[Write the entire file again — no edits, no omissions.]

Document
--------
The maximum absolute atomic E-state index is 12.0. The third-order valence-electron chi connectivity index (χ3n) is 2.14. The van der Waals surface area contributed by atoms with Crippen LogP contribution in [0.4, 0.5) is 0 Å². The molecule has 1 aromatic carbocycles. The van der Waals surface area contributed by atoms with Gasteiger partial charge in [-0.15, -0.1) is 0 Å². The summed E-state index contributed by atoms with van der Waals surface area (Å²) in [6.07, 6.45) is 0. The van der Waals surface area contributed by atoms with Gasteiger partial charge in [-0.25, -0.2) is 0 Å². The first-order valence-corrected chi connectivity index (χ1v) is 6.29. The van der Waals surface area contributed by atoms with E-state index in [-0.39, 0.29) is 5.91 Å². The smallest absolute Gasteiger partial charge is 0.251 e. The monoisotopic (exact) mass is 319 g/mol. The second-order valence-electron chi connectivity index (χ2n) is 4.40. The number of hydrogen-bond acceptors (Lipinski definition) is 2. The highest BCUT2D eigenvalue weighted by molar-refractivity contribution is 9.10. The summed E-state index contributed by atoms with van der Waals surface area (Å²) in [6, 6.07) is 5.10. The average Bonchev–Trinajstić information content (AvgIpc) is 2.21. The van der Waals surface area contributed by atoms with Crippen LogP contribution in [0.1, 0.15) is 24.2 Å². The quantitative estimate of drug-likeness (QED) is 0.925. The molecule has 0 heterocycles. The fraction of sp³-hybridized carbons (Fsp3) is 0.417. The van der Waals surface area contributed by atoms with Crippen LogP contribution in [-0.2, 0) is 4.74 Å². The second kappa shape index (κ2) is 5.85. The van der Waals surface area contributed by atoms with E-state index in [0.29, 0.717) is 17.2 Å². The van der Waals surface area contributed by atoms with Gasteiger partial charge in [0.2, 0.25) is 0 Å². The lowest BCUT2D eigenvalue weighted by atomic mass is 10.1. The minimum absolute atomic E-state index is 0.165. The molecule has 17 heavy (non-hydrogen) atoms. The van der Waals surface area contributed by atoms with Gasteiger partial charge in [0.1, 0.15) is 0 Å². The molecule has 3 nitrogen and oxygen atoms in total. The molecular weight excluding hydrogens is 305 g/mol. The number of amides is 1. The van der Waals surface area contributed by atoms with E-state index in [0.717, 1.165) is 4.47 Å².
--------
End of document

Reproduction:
The maximum absolute atomic E-state index is 12.0. The third-order valence-electron chi connectivity index (χ3n) is 2.14. The van der Waals surface area contributed by atoms with Crippen LogP contribution in [0.4, 0.5) is 0 Å². The molecule has 1 aromatic carbocycles. The van der Waals surface area contributed by atoms with Gasteiger partial charge in [-0.15, -0.1) is 0 Å². The summed E-state index contributed by atoms with van der Waals surface area (Å²) in [6.07, 6.45) is 0. The van der Waals surface area contributed by atoms with Gasteiger partial charge in [-0.25, -0.2) is 0 Å². The first-order valence-corrected chi connectivity index (χ1v) is 6.29. The van der Waals surface area contributed by atoms with E-state index in [-0.39, 0.29) is 5.91 Å². The smallest absolute Gasteiger partial charge is 0.251 e. The monoisotopic (exact) mass is 319 g/mol. The second-order valence-electron chi connectivity index (χ2n) is 4.40. The number of hydrogen-bond acceptors (Lipinski definition) is 2. The highest BCUT2D eigenvalue weighted by molar-refractivity contribution is 9.10. The summed E-state index contributed by atoms with van der Waals surface area (Å²) in [6, 6.07) is 5.10. The average Bonchev–Trinajstić information content (AvgIpc) is 2.21. The van der Waals surface area contributed by atoms with Crippen LogP contribution in [0.1, 0.15) is 24.2 Å². The quantitative estimate of drug-likeness (QED) is 0.925. The molecule has 0 heterocycles. The fraction of sp³-hybridized carbons (Fsp3) is 0.417. The van der Waals surface area contributed by atoms with Crippen LogP contribution in [-0.2, 0) is 4.74 Å². The second kappa shape index (κ2) is 5.85. The van der Waals surface area contributed by atoms with E-state index in [0.29, 0.717) is 17.2 Å². The van der Waals surface area contributed by atoms with Gasteiger partial charge in [0.2, 0.25) is 0 Å². The lowest BCUT2D eigenvalue weighted by atomic mass is 10.1. The minimum absolute atomic E-state index is 0.165. The molecule has 17 heavy (non-hydrogen) atoms. The van der Waals surface area contributed by atoms with Gasteiger partial charge in [0.1, 0.15) is 0 Å². The molecule has 3 nitrogen and oxygen atoms in total. The molecular weight excluding hydrogens is 305 g/mol. The number of amides is 1. The van der Waals surface area contributed by atoms with E-state index in [0.717, 1.165) is 4.47 Å².